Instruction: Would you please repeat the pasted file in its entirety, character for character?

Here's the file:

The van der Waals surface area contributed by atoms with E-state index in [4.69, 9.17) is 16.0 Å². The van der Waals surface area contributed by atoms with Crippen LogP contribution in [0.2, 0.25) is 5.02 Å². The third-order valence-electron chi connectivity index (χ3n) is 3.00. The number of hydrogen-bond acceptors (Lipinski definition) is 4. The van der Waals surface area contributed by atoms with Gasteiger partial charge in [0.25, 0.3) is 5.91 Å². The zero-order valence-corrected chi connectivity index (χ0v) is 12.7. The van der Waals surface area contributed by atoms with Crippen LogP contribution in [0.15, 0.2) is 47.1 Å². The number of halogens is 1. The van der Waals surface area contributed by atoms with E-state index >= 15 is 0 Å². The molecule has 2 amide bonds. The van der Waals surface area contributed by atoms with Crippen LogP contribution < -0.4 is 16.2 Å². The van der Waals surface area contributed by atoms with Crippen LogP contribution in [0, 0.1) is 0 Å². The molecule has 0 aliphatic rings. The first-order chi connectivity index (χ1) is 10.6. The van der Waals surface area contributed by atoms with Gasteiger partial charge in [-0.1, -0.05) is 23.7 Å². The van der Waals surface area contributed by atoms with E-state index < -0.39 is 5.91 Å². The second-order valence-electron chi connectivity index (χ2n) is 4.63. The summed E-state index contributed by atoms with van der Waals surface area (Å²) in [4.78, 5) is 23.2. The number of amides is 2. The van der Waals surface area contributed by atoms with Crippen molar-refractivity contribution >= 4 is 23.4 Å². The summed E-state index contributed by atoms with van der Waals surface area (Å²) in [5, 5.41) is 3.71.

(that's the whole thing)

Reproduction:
The van der Waals surface area contributed by atoms with E-state index in [4.69, 9.17) is 16.0 Å². The van der Waals surface area contributed by atoms with Crippen LogP contribution in [0.2, 0.25) is 5.02 Å². The third-order valence-electron chi connectivity index (χ3n) is 3.00. The number of hydrogen-bond acceptors (Lipinski definition) is 4. The van der Waals surface area contributed by atoms with Gasteiger partial charge in [0.25, 0.3) is 5.91 Å². The zero-order valence-corrected chi connectivity index (χ0v) is 12.7. The van der Waals surface area contributed by atoms with Crippen LogP contribution in [0.15, 0.2) is 47.1 Å². The number of halogens is 1. The van der Waals surface area contributed by atoms with E-state index >= 15 is 0 Å². The molecule has 2 amide bonds. The van der Waals surface area contributed by atoms with Crippen LogP contribution < -0.4 is 16.2 Å². The van der Waals surface area contributed by atoms with Crippen LogP contribution in [0, 0.1) is 0 Å². The molecule has 0 aliphatic rings. The first-order chi connectivity index (χ1) is 10.6. The van der Waals surface area contributed by atoms with Gasteiger partial charge in [-0.1, -0.05) is 23.7 Å². The van der Waals surface area contributed by atoms with E-state index < -0.39 is 5.91 Å². The second-order valence-electron chi connectivity index (χ2n) is 4.63. The summed E-state index contributed by atoms with van der Waals surface area (Å²) in [4.78, 5) is 23.2. The number of amides is 2. The van der Waals surface area contributed by atoms with Crippen molar-refractivity contribution >= 4 is 23.4 Å². The summed E-state index contributed by atoms with van der Waals surface area (Å²) in [5, 5.41) is 3.71.